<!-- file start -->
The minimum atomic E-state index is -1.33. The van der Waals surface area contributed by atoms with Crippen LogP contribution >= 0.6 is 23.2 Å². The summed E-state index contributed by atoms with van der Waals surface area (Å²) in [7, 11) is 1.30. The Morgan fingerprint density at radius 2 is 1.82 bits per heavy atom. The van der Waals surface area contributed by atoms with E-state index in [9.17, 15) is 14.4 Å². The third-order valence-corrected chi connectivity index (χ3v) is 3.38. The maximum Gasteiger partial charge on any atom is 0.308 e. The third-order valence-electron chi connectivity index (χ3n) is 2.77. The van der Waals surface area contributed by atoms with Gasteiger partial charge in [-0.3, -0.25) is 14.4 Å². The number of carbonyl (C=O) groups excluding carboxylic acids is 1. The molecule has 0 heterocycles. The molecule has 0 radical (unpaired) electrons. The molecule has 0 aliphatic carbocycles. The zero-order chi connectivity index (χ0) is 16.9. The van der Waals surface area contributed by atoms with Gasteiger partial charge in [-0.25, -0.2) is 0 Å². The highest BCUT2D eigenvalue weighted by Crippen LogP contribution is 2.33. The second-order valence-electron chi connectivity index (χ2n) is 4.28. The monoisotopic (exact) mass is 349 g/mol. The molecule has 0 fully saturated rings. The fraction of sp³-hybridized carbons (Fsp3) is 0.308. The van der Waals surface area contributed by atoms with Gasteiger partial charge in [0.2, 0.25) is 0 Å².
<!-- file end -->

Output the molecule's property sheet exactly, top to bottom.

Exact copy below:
The minimum atomic E-state index is -1.33. The van der Waals surface area contributed by atoms with Crippen LogP contribution >= 0.6 is 23.2 Å². The summed E-state index contributed by atoms with van der Waals surface area (Å²) in [7, 11) is 1.30. The Morgan fingerprint density at radius 2 is 1.82 bits per heavy atom. The van der Waals surface area contributed by atoms with E-state index in [9.17, 15) is 14.4 Å². The third-order valence-corrected chi connectivity index (χ3v) is 3.38. The maximum Gasteiger partial charge on any atom is 0.308 e. The third-order valence-electron chi connectivity index (χ3n) is 2.77. The van der Waals surface area contributed by atoms with Gasteiger partial charge in [-0.3, -0.25) is 14.4 Å². The number of carbonyl (C=O) groups excluding carboxylic acids is 1. The molecule has 0 heterocycles. The molecule has 0 radical (unpaired) electrons. The molecule has 0 aliphatic carbocycles. The zero-order chi connectivity index (χ0) is 16.9. The van der Waals surface area contributed by atoms with Gasteiger partial charge in [-0.25, -0.2) is 0 Å². The highest BCUT2D eigenvalue weighted by Crippen LogP contribution is 2.33. The second-order valence-electron chi connectivity index (χ2n) is 4.28. The monoisotopic (exact) mass is 349 g/mol. The molecule has 0 fully saturated rings. The fraction of sp³-hybridized carbons (Fsp3) is 0.308. The van der Waals surface area contributed by atoms with Gasteiger partial charge in [0.2, 0.25) is 0 Å².